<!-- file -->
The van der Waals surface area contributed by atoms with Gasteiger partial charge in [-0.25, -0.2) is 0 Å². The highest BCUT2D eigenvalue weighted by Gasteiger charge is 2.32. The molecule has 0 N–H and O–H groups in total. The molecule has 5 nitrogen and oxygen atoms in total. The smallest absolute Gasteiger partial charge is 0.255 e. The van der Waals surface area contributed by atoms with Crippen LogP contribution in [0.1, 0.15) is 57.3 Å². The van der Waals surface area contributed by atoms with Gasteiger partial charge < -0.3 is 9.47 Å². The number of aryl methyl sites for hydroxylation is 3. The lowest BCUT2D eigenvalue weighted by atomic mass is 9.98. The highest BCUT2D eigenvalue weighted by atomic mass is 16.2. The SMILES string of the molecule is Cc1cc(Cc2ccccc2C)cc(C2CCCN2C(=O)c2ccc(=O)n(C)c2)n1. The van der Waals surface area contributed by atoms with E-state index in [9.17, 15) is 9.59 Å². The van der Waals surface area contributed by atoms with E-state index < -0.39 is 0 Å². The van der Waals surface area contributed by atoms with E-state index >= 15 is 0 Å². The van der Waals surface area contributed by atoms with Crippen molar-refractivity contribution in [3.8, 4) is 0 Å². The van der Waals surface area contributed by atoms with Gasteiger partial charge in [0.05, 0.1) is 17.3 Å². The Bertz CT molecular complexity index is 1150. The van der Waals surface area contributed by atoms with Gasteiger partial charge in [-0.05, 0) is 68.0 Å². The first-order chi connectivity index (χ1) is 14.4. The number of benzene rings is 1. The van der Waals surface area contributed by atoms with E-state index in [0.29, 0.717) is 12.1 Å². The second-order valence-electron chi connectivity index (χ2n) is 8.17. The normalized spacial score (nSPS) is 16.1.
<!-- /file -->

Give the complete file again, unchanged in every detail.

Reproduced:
The van der Waals surface area contributed by atoms with Gasteiger partial charge in [-0.25, -0.2) is 0 Å². The highest BCUT2D eigenvalue weighted by Gasteiger charge is 2.32. The molecule has 0 N–H and O–H groups in total. The molecule has 5 nitrogen and oxygen atoms in total. The smallest absolute Gasteiger partial charge is 0.255 e. The van der Waals surface area contributed by atoms with Crippen LogP contribution in [0.1, 0.15) is 57.3 Å². The van der Waals surface area contributed by atoms with Gasteiger partial charge < -0.3 is 9.47 Å². The number of aryl methyl sites for hydroxylation is 3. The lowest BCUT2D eigenvalue weighted by atomic mass is 9.98. The highest BCUT2D eigenvalue weighted by atomic mass is 16.2. The SMILES string of the molecule is Cc1cc(Cc2ccccc2C)cc(C2CCCN2C(=O)c2ccc(=O)n(C)c2)n1. The van der Waals surface area contributed by atoms with E-state index in [9.17, 15) is 9.59 Å². The van der Waals surface area contributed by atoms with E-state index < -0.39 is 0 Å². The van der Waals surface area contributed by atoms with E-state index >= 15 is 0 Å². The van der Waals surface area contributed by atoms with Crippen molar-refractivity contribution in [3.8, 4) is 0 Å². The van der Waals surface area contributed by atoms with Gasteiger partial charge in [0.05, 0.1) is 17.3 Å². The Bertz CT molecular complexity index is 1150. The van der Waals surface area contributed by atoms with Gasteiger partial charge in [-0.05, 0) is 68.0 Å². The first-order chi connectivity index (χ1) is 14.4. The number of benzene rings is 1. The van der Waals surface area contributed by atoms with E-state index in [0.29, 0.717) is 12.1 Å². The second-order valence-electron chi connectivity index (χ2n) is 8.17. The normalized spacial score (nSPS) is 16.1.